The Corner

Superficiality Reigns Before the Election

It happens every four years, as U.S. presidential elections roll around: I feel like a stranger.

That’s because news reports blare out what’s not of interest: trivial statistics (171,000 jobs added in October; jobless rate up 0.1 percent to 7.9 percent), biographical irrelevancies (claims that Romney outsourced jobs to other countries when at Bain Capital), and forgettable gaffes (Obama saying that “voting is the best revenge”).

This limited discussion misses two main points: First, the quite contrary philosophies of Democrats and Republicans. Where’s the discussion of equality vs. liberty, the federal government vs. federalism, much less conversation about topics like education, immigration, and Islamism? What are the candidates’ criteria for appointing federal judges, their ways to solve the debt crisis, or their guidelines for the use of force abroad? It seems almost that the candidates tacitly agreed to ignore the most important and interesting issues.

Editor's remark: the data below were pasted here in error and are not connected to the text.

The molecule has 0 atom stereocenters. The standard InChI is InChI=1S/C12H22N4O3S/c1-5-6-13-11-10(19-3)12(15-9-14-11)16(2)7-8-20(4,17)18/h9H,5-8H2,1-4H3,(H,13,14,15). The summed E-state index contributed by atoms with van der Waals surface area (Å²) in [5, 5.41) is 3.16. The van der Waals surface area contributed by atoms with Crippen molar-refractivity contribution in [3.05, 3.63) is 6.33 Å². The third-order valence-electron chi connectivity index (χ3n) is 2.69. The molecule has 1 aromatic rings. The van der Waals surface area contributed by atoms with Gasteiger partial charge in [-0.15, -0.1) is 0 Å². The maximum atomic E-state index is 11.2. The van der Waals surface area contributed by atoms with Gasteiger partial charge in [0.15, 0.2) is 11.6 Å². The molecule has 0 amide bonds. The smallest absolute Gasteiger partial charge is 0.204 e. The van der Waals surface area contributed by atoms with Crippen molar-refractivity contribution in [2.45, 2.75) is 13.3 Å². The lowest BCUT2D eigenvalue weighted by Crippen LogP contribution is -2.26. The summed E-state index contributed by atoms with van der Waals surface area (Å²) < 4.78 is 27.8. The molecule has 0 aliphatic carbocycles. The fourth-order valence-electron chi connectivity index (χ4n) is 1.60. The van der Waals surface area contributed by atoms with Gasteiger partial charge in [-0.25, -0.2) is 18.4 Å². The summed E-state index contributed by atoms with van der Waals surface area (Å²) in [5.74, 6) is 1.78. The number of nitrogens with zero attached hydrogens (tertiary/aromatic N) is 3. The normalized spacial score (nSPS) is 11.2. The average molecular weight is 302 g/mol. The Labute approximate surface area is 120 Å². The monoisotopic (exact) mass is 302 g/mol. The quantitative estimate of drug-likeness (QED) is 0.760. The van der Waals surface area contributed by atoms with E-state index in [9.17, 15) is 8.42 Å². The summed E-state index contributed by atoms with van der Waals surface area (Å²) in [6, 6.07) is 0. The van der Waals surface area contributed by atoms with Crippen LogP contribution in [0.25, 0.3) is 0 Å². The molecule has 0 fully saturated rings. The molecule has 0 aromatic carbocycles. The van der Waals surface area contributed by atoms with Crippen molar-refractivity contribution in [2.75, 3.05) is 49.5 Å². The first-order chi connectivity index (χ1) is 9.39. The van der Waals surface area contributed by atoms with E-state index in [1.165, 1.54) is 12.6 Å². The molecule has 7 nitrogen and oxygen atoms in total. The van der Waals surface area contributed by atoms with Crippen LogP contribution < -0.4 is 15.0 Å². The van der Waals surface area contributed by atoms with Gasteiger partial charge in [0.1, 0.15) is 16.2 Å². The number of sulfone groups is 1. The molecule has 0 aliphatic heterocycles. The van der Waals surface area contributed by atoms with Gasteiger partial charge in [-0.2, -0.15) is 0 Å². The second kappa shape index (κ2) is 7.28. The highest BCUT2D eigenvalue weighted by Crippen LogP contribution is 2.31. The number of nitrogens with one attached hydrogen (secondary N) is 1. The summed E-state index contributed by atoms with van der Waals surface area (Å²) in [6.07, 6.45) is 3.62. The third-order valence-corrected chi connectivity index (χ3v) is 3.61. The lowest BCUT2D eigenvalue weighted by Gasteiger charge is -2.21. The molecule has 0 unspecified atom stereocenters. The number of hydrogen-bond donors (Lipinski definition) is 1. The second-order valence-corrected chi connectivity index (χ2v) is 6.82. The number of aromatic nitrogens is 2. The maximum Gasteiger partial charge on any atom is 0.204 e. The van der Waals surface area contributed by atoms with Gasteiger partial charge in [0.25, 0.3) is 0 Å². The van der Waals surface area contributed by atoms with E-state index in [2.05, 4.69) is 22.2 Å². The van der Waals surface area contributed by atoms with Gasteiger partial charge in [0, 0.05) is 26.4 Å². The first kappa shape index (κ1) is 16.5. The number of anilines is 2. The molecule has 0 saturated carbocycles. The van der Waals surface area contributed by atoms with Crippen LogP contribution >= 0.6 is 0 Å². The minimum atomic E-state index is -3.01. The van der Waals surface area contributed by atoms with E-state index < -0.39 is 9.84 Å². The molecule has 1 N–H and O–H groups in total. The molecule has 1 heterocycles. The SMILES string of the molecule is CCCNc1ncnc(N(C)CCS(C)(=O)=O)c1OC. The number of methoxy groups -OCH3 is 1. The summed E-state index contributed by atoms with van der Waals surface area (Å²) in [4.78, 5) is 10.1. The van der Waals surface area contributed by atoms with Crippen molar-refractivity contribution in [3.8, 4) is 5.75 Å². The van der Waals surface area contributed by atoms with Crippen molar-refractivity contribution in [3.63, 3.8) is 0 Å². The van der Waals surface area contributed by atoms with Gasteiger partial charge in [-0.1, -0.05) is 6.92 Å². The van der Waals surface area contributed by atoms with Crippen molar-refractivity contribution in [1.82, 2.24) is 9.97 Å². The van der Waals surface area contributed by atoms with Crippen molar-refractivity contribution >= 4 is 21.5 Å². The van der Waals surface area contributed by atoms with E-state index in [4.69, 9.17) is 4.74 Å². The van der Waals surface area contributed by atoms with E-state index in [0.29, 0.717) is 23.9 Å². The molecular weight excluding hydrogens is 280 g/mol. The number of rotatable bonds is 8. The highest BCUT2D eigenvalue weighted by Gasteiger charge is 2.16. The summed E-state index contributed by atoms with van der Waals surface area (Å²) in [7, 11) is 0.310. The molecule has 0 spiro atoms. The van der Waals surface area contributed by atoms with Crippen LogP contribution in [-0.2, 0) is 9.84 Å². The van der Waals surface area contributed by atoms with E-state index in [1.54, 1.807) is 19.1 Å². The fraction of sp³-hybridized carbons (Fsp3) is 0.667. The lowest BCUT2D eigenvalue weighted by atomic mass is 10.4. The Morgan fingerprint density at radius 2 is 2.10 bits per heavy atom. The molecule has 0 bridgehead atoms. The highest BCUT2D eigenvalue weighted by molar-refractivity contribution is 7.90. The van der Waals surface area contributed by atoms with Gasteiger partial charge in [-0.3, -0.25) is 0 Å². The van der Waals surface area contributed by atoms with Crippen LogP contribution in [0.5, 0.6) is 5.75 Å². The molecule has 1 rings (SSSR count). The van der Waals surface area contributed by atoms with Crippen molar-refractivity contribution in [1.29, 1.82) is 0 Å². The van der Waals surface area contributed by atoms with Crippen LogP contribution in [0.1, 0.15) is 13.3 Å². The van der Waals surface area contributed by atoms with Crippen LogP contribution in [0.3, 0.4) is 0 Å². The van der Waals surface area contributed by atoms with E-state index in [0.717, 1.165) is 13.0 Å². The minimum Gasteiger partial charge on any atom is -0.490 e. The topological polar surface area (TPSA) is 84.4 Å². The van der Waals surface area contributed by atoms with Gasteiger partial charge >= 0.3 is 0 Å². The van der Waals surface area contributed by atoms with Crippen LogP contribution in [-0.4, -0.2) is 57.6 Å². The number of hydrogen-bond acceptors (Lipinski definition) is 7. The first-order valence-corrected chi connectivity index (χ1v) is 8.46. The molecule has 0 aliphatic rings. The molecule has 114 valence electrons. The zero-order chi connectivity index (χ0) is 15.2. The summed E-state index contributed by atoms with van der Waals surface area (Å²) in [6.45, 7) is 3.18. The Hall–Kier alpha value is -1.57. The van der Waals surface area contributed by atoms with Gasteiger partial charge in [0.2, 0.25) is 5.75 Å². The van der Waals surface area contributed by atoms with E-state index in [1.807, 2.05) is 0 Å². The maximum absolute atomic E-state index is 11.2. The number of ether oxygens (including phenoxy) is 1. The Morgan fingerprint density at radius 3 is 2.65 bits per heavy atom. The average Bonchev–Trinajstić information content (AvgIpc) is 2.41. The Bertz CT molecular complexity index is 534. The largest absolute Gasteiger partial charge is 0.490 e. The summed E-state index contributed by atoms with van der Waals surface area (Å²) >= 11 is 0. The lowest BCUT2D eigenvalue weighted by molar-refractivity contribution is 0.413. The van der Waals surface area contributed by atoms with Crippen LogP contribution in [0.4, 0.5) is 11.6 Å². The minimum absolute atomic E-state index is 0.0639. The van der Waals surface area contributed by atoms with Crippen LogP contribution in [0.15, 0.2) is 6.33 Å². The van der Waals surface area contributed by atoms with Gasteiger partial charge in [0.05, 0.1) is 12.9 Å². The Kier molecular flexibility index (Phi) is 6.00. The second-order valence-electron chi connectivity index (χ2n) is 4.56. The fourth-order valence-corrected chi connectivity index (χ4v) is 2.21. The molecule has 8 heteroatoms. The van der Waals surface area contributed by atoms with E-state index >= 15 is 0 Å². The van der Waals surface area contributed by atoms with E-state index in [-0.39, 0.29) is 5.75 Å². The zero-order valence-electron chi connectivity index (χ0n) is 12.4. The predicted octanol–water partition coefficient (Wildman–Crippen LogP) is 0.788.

Second, the debate ignores that the candidates are not isolated individuals but heads of large teams. Who are the candidates for secretaries of state, defense, and treasury, and for attorney general? Who are the likely heads of the National Security Council and the Council of Economic Advisers? What are the implications of each team taking office?

Let’s hope that voters can see their way through this miasma of superficiality.

Daniel Pipes — Daniel Pipes is president of the Middle East Forum. A former official in the U.S. departments of State and Defense, he has taught history at Chicago, Harvard, and Pepperdine universities, ...

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